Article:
On The Field

June 26, 2011

I can feel the pain intensify as I am standing in place, listening to my husband give soccer instructions to 12 girls.  As a co-coach I need to pay attention so I can implement what he is teaching.  I move around back and forth, as this reduces the pain that is circulating through my body.  I ignore my feelings of paranoia, concerned how I might look to the outsiders who don’t know of my illness.  I can feel the warmth of my body, as my fever begins to spike, like a premature heat flash that randomly appears.

As the instructions are finished, I recruit half of the girls onto the opposite player field.  I try to remember what I am supposed to do, as my fatigue and mild ADD seems to muffle even the best of teachings.  It is similar to living with a constant flu, with the aches, mild fever, and tiredness.  I attempt to implement what I can understand of the drill by watching my husband from across the field, and making up the rest.  I am less aware of the pain, as I am running around chasing after flying soccer balls.  My fever seems to level off, though I find it difficult to breathe when I am running too fast.  I slow down my pace and send Sarah off to collect the ball that flew past the goalie net.  I am grateful for the sun that is shining today, as the cold weather makes my fingers and toes go numb, which makes kicking a soccer ball painful.  I look up, and see Kathy make a goal.  The sounds of laughter and cheers from her team mates, brings me into the moment.  I smile and tell her “great kick at the side of the goal”.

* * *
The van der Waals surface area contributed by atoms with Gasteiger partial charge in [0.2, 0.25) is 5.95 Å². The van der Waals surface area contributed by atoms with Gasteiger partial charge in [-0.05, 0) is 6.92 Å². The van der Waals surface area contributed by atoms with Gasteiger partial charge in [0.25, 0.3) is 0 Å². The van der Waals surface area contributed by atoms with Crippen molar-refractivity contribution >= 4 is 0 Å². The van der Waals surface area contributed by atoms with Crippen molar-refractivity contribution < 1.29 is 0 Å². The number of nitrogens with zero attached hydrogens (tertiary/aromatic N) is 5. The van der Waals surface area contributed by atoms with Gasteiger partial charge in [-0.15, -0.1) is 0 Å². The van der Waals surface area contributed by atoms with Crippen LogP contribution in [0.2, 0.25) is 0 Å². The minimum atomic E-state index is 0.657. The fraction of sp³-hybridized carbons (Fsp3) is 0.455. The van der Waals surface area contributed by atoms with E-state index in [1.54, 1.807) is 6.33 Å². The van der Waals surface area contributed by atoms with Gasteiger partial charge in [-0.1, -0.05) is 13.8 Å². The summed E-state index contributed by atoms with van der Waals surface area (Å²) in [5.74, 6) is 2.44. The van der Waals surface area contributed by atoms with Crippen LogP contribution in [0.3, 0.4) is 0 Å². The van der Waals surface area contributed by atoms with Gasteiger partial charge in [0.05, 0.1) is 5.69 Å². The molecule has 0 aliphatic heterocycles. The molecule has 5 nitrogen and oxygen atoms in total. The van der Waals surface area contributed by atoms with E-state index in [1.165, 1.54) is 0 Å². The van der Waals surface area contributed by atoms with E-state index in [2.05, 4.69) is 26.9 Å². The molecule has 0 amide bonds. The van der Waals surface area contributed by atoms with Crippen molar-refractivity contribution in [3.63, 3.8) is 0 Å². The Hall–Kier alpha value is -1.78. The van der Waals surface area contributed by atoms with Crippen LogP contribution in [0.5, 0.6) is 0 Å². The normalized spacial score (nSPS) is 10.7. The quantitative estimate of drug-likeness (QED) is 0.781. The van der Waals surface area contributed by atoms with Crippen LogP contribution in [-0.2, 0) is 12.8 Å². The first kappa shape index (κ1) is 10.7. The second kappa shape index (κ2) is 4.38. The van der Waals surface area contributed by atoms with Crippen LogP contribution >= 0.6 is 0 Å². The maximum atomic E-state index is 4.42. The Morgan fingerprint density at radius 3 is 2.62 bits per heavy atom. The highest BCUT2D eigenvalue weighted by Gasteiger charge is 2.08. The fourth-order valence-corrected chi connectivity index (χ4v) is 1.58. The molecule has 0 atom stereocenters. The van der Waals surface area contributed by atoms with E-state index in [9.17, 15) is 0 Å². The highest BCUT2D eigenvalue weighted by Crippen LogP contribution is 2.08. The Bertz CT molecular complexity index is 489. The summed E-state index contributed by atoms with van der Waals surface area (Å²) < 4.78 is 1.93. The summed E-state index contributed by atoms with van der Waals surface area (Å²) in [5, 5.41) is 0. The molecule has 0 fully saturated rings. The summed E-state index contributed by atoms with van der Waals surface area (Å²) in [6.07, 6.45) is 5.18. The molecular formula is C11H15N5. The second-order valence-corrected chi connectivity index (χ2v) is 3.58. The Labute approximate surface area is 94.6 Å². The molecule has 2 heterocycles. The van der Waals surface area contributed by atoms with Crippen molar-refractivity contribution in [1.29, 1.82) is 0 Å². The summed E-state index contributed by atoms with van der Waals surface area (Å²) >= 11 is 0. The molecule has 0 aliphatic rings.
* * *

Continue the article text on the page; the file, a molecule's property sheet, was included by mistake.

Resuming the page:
Having chronic pain can effect greatly what I do, even on the soccer field.  When I become more in tuned with my own pain, I also take in more of what is around me.  My meditative state allows me to go deeper into the pleasures around me, as well as accept the pain that often comes with it.  These moments hanging with my soccer girls are treasures I will keep in my heart, the blessings that I am aware of, that bring life to today.